The mitochondrial inner membrane contains the machinery of oxidative phosphorylation. This membrane has invaginations called cristae which vary widely in shape between organisms and between tissues in the same organism. Electron microscopic tomography indicates that, despite this pleiomorphism, there is a common design feature, namely, the cristal membranes connect to each other and to the periphery of the inner membrane by tubular regions 30-40 nm in diameter. This finding has important implications for the internal diffusion of ions, metabolites and macromolecules within mitochondria.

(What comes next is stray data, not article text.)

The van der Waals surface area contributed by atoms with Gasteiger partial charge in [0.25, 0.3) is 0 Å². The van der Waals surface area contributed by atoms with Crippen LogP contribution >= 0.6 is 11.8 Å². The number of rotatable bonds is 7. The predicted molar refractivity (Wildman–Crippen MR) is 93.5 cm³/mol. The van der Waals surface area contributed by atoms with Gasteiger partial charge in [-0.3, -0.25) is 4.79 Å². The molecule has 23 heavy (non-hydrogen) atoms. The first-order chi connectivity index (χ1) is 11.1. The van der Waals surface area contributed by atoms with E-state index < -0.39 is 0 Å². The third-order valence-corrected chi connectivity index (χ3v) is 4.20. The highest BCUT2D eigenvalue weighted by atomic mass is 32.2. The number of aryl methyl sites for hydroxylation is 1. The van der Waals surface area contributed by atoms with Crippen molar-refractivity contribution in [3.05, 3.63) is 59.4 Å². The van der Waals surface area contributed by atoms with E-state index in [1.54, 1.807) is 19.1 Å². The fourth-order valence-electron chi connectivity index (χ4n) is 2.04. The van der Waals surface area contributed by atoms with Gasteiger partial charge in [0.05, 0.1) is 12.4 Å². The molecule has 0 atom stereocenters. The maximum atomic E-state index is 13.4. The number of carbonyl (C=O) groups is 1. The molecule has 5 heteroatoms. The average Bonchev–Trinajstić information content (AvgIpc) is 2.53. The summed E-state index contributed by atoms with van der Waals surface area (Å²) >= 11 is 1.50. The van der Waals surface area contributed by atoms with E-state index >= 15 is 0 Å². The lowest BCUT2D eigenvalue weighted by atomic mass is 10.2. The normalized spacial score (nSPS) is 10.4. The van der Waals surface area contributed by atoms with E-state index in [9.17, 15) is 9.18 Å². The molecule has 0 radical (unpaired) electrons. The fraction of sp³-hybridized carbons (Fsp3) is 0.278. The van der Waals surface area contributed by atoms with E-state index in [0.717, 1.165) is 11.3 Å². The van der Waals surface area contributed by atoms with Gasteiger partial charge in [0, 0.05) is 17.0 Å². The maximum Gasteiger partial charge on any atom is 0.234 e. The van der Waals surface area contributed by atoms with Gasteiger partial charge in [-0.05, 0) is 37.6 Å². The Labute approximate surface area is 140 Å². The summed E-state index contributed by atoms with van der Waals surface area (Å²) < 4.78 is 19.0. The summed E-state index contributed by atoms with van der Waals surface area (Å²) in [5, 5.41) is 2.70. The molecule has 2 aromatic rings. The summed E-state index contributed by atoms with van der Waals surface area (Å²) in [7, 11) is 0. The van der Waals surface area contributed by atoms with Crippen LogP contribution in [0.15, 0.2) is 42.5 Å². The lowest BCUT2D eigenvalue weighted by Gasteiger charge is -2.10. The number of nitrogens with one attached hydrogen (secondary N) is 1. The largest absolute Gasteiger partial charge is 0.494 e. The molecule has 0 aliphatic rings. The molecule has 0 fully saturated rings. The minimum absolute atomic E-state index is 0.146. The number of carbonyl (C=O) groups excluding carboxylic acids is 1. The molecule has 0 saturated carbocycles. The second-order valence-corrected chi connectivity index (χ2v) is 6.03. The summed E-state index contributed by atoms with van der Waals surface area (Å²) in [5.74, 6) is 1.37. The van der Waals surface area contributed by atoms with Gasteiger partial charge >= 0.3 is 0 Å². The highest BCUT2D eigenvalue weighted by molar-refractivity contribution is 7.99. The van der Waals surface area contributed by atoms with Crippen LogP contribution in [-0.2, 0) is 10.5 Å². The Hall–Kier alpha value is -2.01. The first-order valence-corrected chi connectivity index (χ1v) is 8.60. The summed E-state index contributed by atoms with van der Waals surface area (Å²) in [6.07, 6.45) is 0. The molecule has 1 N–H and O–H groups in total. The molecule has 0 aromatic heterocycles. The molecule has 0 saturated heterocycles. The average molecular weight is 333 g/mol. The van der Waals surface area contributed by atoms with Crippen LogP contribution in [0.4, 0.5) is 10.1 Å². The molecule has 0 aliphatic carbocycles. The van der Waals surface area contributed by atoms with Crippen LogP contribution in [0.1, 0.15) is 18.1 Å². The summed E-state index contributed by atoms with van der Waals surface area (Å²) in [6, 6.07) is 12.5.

In some types of mitochondria, the cristae exhibit periodicity.1 In the case of the amoeba Chaos carolinensis, detailed analysis and modeling of thin-section images of mitochondria in starved cells indicate that the highly curved cristae correspond to periodic cubic surfaces. We are undertaking electron microscopic tomographic and crystallographic approaches to more thoroughly characterize these membrane phases and, in particular, establish the continuity of the internal compartments which they define.